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bernice - June 18, 2016

I love Korean right from my childhood…….I learn Korean bcos of a particular actor ever since I watch is first movie I can’t just get my mind off him I know it will be stupid to say that I fasted bcos of him I know he can never be with me but I love nd I will love him till the rest of my life

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Edwin - August 28, 2016

I would like to ask the free things/ attraction to visit. tia

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p.s bedi - October 12, 2016

I love Koeran right from my childhood.IF GOD GIVEN a chance to new birth I would like become korean.

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Meagan Browno - October 29, 2016

Amazing and informative blog about 20 things to learn about Korea! I am glad to find your blog because i did not know much about their culture. Thanks for all resources..

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kim nam safa saan - November 24, 2016

me too i lvd korean frm my childhood bcoz of their movies but i hope dat one day God will help me to arrive in korea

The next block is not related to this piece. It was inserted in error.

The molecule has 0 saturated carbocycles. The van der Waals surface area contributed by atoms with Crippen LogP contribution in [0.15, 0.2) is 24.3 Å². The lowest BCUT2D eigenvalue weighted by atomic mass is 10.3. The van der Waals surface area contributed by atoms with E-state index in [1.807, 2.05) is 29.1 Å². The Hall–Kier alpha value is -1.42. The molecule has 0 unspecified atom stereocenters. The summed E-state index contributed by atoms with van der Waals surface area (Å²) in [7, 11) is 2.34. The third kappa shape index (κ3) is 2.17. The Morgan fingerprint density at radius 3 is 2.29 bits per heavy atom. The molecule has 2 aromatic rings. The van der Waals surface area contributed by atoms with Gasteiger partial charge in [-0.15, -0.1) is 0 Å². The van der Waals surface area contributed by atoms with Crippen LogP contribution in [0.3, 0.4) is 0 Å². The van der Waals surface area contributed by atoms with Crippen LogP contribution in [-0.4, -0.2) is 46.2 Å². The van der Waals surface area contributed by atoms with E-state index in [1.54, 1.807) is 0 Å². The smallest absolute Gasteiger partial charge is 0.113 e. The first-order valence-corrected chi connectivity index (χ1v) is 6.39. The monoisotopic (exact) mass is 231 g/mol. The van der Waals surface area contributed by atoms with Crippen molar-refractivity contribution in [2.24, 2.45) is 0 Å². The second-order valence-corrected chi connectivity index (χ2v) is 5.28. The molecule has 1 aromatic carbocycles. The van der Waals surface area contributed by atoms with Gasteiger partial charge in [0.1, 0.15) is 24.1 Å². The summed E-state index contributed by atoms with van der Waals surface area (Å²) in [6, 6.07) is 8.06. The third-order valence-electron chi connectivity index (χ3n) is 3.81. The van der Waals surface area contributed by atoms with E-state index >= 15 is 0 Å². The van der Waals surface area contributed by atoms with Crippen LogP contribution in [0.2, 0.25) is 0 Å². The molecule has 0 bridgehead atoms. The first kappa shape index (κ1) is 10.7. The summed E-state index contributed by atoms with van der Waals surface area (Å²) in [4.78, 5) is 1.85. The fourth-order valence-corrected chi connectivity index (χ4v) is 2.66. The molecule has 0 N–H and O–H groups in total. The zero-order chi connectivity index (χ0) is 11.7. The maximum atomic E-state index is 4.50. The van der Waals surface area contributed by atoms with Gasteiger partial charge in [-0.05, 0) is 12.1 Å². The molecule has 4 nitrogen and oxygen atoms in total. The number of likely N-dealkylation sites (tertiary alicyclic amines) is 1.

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    anonasshole - February 14, 2017

    god aint gonna make u magically appear there. work hard and youll get there smh

    Reply
Justine Eze - January 4, 2017

I love south Korea so much I will love to go there

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K. Petersen - February 6, 2017

Great list! 🙂 I will most likely be traveling to Seoul for a semester abroad so I am gracious for any tips 😀 Is there any good source to learn some Korean before departing this October?

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expatseek - February 19, 2017

Korea certainly is a very foreign culture for those from the west. That makes it both intriguing and at times difficult. It is always important to remember to bring patience and a sense of humour when you are interacting with a foreign culture.

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AAA - February 27, 2017

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Reply
hhh - May 11, 2017

I am a high school student in Korea.
When I read this article, I guess most of it seems right.
From the standpoint of high school student, korea is just f** crap world

Reply